More than 35 years after taking on the Silver Shamrock corporation (and their relentless robot henchmen) in Halloween III: Season of the Witch, Tom Atkins returns to the festive atmosphere of All Hallows' Eve to defend his small town against a masked murderer in Trick, his third collaboration with director Patrick Lussier and co-writer Todd Farmer.

With Trick now in theaters and on VOD and Digital HD from RLJE Films, we recently had the pleasure of catching up with the legendary actor to discuss reteaming with Lussier and Farmer, going up against the evil slasher known as "Trick," filming a scene featuring a Night of the Living Dead screening at a church, and he also shared some insights on his character in The Collected, the upcoming third film in The Collector series from Marcus Dunstan and Patrick Melton.

Congratulations on Trick, Tom. You can add it alongside Halloween III to your list of Halloween movies. I was excited to see you with reteam with Todd and Patrick, and you guys have worked together a few times now. How did that relationship begin?

Tom Atkins: I'll tell you exactly how it started. I got a call from a casting woman here in Pittsburgh and she said, "There's this guy Patrick Lussier, who is going to come to town and shoot a movie called My Bloody Valentine 3D and he wants you to be in it. Would you meet with him?" And I said, "Yeah, sure."

So she set up a meeting. He and I met at a coffee shop in an old hotel in Pittsburgh, my favorite old hotel, the old William Penn, and he said, "I would love you to play the sheriff in this movie, but when I tell you how you die, you might not want to do it."

And then he explained to me about my whole lower half of my face being ripped off and flying out over your right shoulder into the corner at the movie theater in 3D. And I said, "That sounds like such fun. I can't wait. Let's do it."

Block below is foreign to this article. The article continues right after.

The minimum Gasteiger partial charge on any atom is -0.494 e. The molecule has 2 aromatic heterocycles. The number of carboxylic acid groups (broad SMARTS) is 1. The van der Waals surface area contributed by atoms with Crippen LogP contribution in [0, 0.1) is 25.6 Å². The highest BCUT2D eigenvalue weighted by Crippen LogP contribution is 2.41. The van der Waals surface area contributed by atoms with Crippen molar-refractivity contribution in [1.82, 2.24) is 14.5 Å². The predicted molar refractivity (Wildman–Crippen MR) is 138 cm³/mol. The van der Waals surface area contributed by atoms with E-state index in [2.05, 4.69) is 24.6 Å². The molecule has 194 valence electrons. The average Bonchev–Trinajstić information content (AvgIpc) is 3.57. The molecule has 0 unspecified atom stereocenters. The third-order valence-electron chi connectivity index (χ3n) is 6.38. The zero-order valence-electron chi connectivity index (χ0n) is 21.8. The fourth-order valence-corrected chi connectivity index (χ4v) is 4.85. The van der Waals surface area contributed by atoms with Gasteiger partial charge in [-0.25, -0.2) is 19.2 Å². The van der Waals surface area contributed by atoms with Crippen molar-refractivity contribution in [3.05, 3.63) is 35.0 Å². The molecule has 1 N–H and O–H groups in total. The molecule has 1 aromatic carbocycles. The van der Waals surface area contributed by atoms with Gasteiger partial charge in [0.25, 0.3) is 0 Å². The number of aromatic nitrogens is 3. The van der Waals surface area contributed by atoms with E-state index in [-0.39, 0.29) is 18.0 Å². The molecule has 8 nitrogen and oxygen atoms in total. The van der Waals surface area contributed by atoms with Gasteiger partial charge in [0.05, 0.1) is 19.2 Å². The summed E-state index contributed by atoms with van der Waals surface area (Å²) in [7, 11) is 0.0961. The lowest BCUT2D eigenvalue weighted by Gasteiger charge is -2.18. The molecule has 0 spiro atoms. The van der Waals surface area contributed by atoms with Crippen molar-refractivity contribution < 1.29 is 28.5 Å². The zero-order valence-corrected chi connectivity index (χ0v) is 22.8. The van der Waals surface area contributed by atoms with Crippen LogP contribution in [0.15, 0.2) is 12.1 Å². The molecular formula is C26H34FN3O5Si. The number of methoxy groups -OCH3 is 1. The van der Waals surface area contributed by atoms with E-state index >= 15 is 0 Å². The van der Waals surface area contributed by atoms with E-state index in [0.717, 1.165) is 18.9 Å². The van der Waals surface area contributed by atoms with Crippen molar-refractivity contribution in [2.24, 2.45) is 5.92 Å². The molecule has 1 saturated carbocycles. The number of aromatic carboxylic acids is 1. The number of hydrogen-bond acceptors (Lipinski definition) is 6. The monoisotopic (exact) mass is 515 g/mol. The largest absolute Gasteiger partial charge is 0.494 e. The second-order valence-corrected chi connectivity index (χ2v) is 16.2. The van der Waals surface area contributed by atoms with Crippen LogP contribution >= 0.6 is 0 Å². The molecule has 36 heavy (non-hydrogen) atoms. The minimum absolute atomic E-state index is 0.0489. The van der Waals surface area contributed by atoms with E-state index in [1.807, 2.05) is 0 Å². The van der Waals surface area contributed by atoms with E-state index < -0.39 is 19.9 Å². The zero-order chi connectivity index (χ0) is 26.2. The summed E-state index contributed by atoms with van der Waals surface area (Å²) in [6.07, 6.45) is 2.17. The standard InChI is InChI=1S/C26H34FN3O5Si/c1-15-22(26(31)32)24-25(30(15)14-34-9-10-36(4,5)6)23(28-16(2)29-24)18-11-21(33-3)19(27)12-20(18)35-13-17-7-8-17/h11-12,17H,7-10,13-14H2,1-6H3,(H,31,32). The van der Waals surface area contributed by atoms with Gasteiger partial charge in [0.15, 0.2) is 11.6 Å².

So that's how it started. And I did My Bloody Valentine 3D with him and then Drive Angry with Nic Cage and him down in Shreveport and now Trick with Patrick once again, and Todd Farmer. God bless their hearts, I think they tried to purposely write in a nice role for me in everything they do now. And I'm thrilled to be a part of their family and it does feel like family. I've got to tell you, in that first meeting with Patrick in that coffee shop, I felt like I knew him all my life.

I feel like I'm with my younger brother when I'm with him and he's a wonderful director and a terrific writer. And I think his years of being Wes Craven's editor just made him a super director. He's really wonderful. I love the way Trick turned out. It was a great chance for me to have another little cameo shine in the part of the town curmudgeon, Talbot. You get to be angry and gruff and hard-nosed and you just know he adores the kids, even though he would never tell them that or led on that he did. But he does, and then he tries to protect them at the end in the church. It was a great, great film. I thought it turned out really wonderfully.

Yeah, I think it captures the spirit of Halloween really well, and they really decorated that set. The production design is incredible. And I think they shot it up in New York, so it has that northeast fall look.

Tom Atkins: Yeah, Newburgh, New York. When we got there and first started, I thought, "What the hell are they doing up here?" I thought they'd be out in the LA, but then I thought it was perfect for the film. Obviously, so did Patrick.

It kind of reminds me of when George Romero would film in Pennsylvania, where it feels a little more authentic. And then of course, that's in your backyard.